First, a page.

While individual carbon nanotubes could find applications in nanoelectronics, in order to exploit their intriguing properties on the macroscale, for instance in thin films and membranes, many trillions of these tubes must be assembled. These macroscopic aggregates are commonly called buckypapers - thin sheets made from intertwined carbon nanotubes. Buckypapers could find numerous applications: As one of the most thermally conductive materials known, buckypaper could lead to the development of more efficient heat sinks for chips; a more energy-efficient and lighter background illumination material for displays; a protective material for electronic circuits from electromagnetic interference due to its unusually high current-carrying capacity; or switchable surfaces. Borrowing a technology from the textile industry, researchers have developed a novel nanotechnology fabrication technique that results in high-quality CNT membranes with controllable thickness and topology at high-speed and low-cost for many practical applications.
Ink-jet printing of metal nanoparticles for conductive metal patterns has attracted great interest as an alternative to expensive fabrication techniques like vapor deposition. The bulk of the research in this area focuses on printing metal nanoparticle suspensions for metallization. For example, silver and gold nanoparticle suspensions have been inkjet printed to build active microelectromechanical systems (MEMS), flexible conductors and radio frequency identification (RFID) tags. Nobel metals like silver and gold are preferred nanoparticles for ink-jet formulations because they are good electrical conductors and they do not cause oxidation problems. However, gold and silver still are too expensive for most high volume, ultra low-cost applications such as RFID tags with required unit costs below one cent. A new technique developed in Switzerland uses flame spray synthesis in combination with a simple in-situ functionalization step to synthesize graphene coated copper nanoparticles which are air-stable and can be easily handled at ambient conditions. This work illustrates graphene's potential as a protective shell material for nanoparticles, enabling control and design of the chemical reactivity of non-noble metals.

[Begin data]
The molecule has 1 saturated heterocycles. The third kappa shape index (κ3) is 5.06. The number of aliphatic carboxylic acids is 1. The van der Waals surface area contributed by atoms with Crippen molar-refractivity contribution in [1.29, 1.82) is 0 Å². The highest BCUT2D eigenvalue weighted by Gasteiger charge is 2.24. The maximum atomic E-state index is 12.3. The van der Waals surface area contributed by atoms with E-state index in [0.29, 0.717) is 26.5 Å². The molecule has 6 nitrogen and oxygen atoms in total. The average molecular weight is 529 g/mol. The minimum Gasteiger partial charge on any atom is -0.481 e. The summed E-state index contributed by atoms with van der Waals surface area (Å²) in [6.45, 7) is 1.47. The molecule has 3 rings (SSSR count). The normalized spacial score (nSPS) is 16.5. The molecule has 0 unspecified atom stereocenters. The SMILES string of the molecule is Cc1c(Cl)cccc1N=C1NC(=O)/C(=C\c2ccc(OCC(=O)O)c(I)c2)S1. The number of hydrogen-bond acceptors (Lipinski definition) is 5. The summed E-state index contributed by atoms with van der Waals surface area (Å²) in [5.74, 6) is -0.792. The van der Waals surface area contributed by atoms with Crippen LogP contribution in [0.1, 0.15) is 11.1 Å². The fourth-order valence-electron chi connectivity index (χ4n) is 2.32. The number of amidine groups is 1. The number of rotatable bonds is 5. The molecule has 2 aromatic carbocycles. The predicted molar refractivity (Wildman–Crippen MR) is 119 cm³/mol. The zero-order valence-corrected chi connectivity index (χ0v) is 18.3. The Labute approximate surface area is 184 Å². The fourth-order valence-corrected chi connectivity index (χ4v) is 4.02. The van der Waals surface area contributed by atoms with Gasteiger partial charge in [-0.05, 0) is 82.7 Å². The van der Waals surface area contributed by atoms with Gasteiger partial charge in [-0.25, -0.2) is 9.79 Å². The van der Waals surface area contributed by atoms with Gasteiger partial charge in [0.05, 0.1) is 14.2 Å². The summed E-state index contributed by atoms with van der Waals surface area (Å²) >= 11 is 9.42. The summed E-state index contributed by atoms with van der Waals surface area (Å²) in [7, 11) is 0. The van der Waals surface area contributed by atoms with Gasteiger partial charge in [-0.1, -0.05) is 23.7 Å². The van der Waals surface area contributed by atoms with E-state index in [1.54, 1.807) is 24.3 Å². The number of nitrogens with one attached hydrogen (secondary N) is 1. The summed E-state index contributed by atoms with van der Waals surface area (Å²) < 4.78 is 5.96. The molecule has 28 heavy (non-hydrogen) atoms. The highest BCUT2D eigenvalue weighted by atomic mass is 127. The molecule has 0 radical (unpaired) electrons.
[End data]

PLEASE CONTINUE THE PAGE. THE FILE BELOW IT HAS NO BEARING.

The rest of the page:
Using single molecules as electronic components is the ultimate goal for future electronic nanotechnology devices. In order to explore the electronic properties of a single molecule, researchers have to make electrical contact between electrodes and molecules - and this has proven to be a big challenge. The problem is forming stable and reproducible molecular bridges and determining their electrical properties. It has already been shown that molecular bridges can be formed. However, their mechanical stability and reproducibility is usually low. Whether it is really possible to form a single stable molecular bridge, which can act as a 'normal' electrical component at room temperature has yet to be answered. An important step in this direction will be to identify all the mechanics involved in single atom contacts.
The long-term vision of revolutionary bottom-up nanotechnology is based on two different concepts of molecular assembly technologies. One follows Nature's blueprint, which uses molecular recognition for self-assembly of nanoscale materials and structures; the other is man-made and uses instruments to assemble nanoscale building blocs into larger structures and devices. In contrast, the most common nanoscale fabrication techniques used today, for instance in the sub 100-nanometer semiconductor industry, are top-down approaches where fabrication technologies such as lithography or stamping are used. Here, you create ever smaller structures by starting with a block of material and remove the bits and pieces you don't want until you get the shape and size you do want. While top-down techniques can be highly parallel (semiconductor industry) it is not feasible to control single molecules with them. Using a hybrid approach that combines the precision of an atomic force microscope with the selectivity of DNA interactions, researchers in Germany have successfully demonstrated a technique that fills the gap between top-down and bottom-up since it allows for the control of single molecules with the precision of atomic force microscopy and combines it with the selectivity of self-assembly.